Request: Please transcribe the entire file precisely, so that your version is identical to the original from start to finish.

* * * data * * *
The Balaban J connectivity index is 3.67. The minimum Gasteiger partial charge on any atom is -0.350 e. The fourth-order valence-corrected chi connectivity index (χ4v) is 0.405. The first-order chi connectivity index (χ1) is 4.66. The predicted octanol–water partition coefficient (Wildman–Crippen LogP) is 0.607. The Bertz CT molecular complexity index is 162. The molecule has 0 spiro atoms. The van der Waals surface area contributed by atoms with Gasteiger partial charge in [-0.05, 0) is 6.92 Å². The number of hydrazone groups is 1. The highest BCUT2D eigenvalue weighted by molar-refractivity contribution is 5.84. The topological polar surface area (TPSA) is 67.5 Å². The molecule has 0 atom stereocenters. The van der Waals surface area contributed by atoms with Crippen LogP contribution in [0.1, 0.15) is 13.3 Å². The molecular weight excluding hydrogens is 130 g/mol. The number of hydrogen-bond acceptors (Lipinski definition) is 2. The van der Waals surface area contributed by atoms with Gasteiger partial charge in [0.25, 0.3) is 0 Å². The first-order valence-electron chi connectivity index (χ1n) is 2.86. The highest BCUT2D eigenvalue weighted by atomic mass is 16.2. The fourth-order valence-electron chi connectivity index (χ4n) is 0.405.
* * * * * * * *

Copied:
The Balaban J connectivity index is 3.67. The minimum Gasteiger partial charge on any atom is -0.350 e. The fourth-order valence-corrected chi connectivity index (χ4v) is 0.405. The first-order chi connectivity index (χ1) is 4.66. The predicted octanol–water partition coefficient (Wildman–Crippen LogP) is 0.607. The Bertz CT molecular complexity index is 162. The molecule has 0 spiro atoms. The van der Waals surface area contributed by atoms with Gasteiger partial charge in [-0.05, 0) is 6.92 Å². The number of hydrazone groups is 1. The highest BCUT2D eigenvalue weighted by molar-refractivity contribution is 5.84. The topological polar surface area (TPSA) is 67.5 Å². The molecule has 0 atom stereocenters. The van der Waals surface area contributed by atoms with Crippen LogP contribution in [0.1, 0.15) is 13.3 Å². The molecular weight excluding hydrogens is 130 g/mol. The number of hydrogen-bond acceptors (Lipinski definition) is 2. The van der Waals surface area contributed by atoms with Gasteiger partial charge in [0.25, 0.3) is 0 Å². The first-order valence-electron chi connectivity index (χ1n) is 2.86. The highest BCUT2D eigenvalue weighted by atomic mass is 16.2. The fourth-order valence-electron chi connectivity index (χ4n) is 0.405.